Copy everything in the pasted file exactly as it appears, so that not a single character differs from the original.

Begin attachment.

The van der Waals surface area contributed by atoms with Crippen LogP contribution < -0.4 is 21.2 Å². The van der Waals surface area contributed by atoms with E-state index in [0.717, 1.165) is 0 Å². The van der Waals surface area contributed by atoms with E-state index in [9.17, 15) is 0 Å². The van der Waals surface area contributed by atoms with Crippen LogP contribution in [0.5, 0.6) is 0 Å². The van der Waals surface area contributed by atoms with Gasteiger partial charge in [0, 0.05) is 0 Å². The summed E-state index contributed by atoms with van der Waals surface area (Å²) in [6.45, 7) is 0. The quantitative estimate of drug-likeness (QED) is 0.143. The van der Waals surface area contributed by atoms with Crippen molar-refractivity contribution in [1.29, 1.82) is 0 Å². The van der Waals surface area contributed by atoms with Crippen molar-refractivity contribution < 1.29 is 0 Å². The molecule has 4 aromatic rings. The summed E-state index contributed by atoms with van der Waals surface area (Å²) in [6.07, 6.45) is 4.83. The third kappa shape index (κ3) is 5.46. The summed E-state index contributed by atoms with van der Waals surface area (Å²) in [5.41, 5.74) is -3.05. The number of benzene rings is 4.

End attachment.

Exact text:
The van der Waals surface area contributed by atoms with Crippen LogP contribution < -0.4 is 21.2 Å². The van der Waals surface area contributed by atoms with E-state index in [0.717, 1.165) is 0 Å². The van der Waals surface area contributed by atoms with E-state index in [9.17, 15) is 0 Å². The van der Waals surface area contributed by atoms with Crippen LogP contribution in [0.5, 0.6) is 0 Å². The van der Waals surface area contributed by atoms with Gasteiger partial charge in [0, 0.05) is 0 Å². The summed E-state index contributed by atoms with van der Waals surface area (Å²) in [6.45, 7) is 0. The quantitative estimate of drug-likeness (QED) is 0.143. The van der Waals surface area contributed by atoms with Crippen molar-refractivity contribution in [1.29, 1.82) is 0 Å². The van der Waals surface area contributed by atoms with Crippen molar-refractivity contribution < 1.29 is 0 Å². The molecule has 4 aromatic rings. The summed E-state index contributed by atoms with van der Waals surface area (Å²) in [6.07, 6.45) is 4.83. The third kappa shape index (κ3) is 5.46. The summed E-state index contributed by atoms with van der Waals surface area (Å²) in [5.41, 5.74) is -3.05. The number of benzene rings is 4.